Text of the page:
Journaling as a trader can certainly feel like an unnecessary burden, but it is crucial for your success on your trading journey. You must keep track of your trades, and your emotion. Future you will thank you.
But not all types of trading journals work for everyone. Picking a journal method that works for you is going to be crucial to ensure journaling and self-reflection throughout your trading journey.
This article will cover what you need to include in your trading journal and 3 great tradin journal examples you can start using TODAY.
You should always have a trading plan and risk management plan that you should remind yourself of daily.
What a Trading Plan is and how to create one is a process we have a step-by-step guide for here.
When you trade a place you want to include aspects of the trade such as time of entry, entry price, stop-loss price, take profit levels, position-sizing, margin, etc.
Add into the journal WHY you took a trade. Why this setup is better than others? What do you like about the setup? How does the setup abide by your trading plan? Asking these questions will ensure that you’re not just jumping into any random trade for trading’s sake.
It is crucial to cover subjects unrelated to the trade setup that can quickly become a little bit more time-consuming, like mindset. At the beginning of the trading day, you may want to sit down and write down your current emotional state and how you feel.
How you feel outside of trading, will directly influence how you trade.
End-of-day summaries are a great way to summarize and reflect upon your mental state and trading performance at the end of the day.
You might want to add screenshots for reference. This can be done with both literal screenshots or saved screenshots in TradingView or other trading software.
A typical Word document will suffice for most traders. In this long-form writing format, it is easiest to journal trade technicalities and your emotional state for the day
Understanding how you are feeling on any given day will give you mental clarity for the rest of the day, so start with a mindset analysis in the morning.
Next, you may want to write a short paragraph about what the general market is doing and what you expect for the day just to clarify your bias and what your directional invalidation is for the day (of course, we don’t trade off expectations, we always change our bias if necessary!).
Now it is time to log a trade. Write down the previously covered Trading Plan, and Trading Analysis for any trade you may want to take.
If you catch yourself nearly placing a poor trade, the trade idea should not be deleted from the journal, instead, reflect on why you decided not to enter the trade, this is good learning material.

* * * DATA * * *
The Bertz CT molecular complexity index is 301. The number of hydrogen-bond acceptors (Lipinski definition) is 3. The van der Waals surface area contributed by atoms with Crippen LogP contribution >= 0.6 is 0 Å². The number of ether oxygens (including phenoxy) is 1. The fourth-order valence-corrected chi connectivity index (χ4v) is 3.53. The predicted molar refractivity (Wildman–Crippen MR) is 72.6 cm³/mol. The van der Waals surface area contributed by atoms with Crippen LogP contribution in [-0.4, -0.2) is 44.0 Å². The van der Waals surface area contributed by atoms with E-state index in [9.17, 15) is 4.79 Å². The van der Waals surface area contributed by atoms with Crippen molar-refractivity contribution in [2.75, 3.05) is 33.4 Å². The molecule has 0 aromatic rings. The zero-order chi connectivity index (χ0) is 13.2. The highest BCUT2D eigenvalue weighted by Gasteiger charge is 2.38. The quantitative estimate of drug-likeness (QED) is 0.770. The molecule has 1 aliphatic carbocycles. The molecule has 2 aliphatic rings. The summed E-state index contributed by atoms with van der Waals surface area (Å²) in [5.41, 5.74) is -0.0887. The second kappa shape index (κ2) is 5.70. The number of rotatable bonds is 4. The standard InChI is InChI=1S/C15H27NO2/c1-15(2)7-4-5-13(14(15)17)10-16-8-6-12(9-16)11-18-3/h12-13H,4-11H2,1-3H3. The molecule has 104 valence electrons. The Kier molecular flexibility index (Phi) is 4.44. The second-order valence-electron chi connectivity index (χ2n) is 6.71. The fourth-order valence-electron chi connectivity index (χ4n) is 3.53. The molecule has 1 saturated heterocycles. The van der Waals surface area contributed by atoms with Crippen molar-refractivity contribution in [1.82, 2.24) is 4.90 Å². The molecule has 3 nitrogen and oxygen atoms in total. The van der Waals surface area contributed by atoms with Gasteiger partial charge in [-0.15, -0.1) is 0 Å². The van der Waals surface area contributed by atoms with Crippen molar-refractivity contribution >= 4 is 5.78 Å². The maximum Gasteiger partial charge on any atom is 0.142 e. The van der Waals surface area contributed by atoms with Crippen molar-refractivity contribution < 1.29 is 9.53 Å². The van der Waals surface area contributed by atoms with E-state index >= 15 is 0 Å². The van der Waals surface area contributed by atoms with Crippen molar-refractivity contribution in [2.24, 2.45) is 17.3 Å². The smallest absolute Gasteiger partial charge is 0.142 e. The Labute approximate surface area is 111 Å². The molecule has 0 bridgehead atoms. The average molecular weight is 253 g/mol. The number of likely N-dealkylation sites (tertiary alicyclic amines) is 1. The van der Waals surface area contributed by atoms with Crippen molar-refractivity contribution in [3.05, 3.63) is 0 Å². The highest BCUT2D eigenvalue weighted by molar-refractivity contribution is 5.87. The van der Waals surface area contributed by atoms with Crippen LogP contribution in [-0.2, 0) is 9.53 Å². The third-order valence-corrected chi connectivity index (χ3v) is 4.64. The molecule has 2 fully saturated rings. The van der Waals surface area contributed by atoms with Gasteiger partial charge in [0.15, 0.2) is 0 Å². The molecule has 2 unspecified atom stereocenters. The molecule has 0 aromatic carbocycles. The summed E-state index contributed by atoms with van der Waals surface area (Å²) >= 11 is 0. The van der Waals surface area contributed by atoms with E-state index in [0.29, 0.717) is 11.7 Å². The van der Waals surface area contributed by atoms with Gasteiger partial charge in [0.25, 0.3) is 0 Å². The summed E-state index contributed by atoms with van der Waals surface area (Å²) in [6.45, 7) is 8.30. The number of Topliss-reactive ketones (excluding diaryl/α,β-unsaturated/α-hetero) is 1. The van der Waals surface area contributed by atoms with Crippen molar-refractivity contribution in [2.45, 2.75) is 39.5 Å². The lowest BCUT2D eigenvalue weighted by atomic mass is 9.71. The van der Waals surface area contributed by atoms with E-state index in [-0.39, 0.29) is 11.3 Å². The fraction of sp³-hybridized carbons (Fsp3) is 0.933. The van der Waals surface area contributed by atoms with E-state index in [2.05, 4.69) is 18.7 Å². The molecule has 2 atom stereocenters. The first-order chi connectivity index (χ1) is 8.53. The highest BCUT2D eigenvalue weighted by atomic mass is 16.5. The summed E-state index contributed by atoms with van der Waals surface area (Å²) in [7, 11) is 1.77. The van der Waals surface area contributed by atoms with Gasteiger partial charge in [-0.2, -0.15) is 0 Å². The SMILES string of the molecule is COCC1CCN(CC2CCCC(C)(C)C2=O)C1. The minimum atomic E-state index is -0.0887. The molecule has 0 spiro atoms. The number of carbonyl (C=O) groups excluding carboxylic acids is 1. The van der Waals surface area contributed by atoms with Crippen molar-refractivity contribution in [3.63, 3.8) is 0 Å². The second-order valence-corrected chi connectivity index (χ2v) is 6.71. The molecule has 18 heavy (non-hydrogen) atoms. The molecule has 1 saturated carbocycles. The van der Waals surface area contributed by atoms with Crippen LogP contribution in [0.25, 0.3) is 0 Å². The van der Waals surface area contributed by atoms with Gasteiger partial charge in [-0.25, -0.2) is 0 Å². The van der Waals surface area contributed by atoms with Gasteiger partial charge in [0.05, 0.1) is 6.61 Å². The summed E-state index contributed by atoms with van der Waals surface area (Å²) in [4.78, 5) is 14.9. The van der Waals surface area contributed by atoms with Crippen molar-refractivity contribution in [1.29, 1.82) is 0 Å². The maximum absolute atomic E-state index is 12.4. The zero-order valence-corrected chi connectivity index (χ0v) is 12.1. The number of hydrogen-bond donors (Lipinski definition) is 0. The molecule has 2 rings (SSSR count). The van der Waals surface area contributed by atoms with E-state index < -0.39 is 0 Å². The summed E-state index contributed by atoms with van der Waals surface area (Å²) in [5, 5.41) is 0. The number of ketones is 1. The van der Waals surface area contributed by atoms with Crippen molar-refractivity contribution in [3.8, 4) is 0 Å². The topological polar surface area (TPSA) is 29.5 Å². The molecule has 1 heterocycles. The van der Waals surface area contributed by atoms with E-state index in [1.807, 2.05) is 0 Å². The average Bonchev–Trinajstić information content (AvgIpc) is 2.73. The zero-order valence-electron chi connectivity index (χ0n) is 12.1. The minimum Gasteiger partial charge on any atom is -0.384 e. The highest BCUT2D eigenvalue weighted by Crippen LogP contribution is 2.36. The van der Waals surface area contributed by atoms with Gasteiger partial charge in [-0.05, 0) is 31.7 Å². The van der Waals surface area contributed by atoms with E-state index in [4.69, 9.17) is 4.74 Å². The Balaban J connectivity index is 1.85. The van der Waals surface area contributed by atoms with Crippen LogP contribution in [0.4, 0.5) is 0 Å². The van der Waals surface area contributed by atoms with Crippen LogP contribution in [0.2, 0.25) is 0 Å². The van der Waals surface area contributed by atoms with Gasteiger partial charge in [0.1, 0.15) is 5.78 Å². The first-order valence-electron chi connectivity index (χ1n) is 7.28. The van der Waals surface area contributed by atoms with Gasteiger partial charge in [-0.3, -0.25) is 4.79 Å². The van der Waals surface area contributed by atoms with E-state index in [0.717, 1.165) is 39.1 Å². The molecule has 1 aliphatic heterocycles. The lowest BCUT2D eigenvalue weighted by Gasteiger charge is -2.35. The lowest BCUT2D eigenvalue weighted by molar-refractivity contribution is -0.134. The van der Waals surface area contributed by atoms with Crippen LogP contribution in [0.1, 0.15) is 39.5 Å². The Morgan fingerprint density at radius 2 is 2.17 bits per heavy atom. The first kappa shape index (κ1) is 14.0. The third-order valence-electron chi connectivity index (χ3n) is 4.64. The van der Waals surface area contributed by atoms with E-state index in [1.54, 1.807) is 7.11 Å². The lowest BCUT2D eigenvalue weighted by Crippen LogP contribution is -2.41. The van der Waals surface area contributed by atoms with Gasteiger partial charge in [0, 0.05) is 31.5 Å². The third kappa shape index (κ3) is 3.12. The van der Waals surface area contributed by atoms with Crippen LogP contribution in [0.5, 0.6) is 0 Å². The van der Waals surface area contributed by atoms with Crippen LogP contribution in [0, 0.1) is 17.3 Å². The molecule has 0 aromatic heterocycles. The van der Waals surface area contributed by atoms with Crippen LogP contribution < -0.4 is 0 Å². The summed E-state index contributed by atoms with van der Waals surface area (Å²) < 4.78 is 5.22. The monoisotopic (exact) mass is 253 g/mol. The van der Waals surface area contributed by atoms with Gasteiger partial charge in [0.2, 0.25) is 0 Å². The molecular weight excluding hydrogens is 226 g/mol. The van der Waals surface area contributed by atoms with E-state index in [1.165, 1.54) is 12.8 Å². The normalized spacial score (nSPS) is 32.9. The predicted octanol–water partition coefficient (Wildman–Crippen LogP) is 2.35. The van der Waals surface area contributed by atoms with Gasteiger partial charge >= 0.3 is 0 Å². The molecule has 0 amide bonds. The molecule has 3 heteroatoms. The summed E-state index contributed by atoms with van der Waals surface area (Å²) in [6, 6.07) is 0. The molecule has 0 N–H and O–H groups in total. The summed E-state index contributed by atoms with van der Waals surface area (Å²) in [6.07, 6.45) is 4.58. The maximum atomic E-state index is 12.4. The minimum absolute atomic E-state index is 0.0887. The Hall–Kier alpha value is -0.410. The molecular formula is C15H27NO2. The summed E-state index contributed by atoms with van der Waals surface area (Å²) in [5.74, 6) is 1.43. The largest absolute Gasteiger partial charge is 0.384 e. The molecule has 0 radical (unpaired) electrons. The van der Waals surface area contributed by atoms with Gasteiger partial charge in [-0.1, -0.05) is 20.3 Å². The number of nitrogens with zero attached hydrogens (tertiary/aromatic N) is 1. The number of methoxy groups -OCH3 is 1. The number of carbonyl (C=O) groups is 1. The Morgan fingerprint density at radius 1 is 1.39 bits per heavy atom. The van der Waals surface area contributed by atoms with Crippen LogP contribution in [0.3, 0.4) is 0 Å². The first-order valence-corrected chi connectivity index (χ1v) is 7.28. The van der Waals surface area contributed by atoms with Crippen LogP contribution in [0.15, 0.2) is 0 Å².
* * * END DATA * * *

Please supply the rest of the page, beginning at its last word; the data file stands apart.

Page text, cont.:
Finally, if you do find a good setup and have written out your thoughts on it. You can place a trade.
You may also like to add screenshots of the trade setup directly into the journal instead of links. A direct screenshot is more easily assessable and creates a clear overview within the journal.
An example of this format is provided below.
A less time-consuming, very common yet more technically centered version of trading journals is the use of an Excel sheet as a trading journal. Excel sheets provide you with a clear overview of all the technical aspects of your trading entries but exclude more in-depth reflections on your trades and mindset (See Fig. 2).
Excel makes your trading journal more structured, this makes Excel a more time-efficient and number-centered trading journal example. A downside of the use of an Excel sheet is that it makes it rather difficult to journal long-form content like your emotional state, market overview, and trade overview.
Excel sheets also limit the possibility of adding screenshots of your trades directly into the journal making it difficult to create an instantaneously coherent reflection on the trades. Although you can add screenshot links made through TradingView or other trading software.
Here is the Excel Trading Journal Example.
The most time-efficient version of journaling would be recording your screen, showing the live chart, and narrating your trading process to yourself.
This allows you to speak your mind on your trades straight to your future self. Narrating your reflection process out loud enables you to reflect more thoroughly and critically with yourself.
You can also look back and see exactly the chart pattern you were trading in the future. All the while it is a direct log of your emotional state since you can hear yourself critique yourself in a possibly demeaning, angry, kind, or emotionally controlled manner.
Here is a short video example.
You can also combine all the trading journal examples listed, if you do all of them, and at the end of the week reflect on both your personal written word journal, your numbers journal in excel and your video journal, you’re gonna have an immensely well-structured edge on other market participants.
In this case, you will know yourself and reflect on yourself so much more thoroughly than most other market participants.
It really all comes down to experimenting with all the different forms of journaling and seeing which most fits your style. Just make sure you journal.
Copy any of the trading journal examples we gave here if you’d like.
You can also email us at email@example.com if you’d like the free trading journal examples sent to you, enabling your usage TODAY.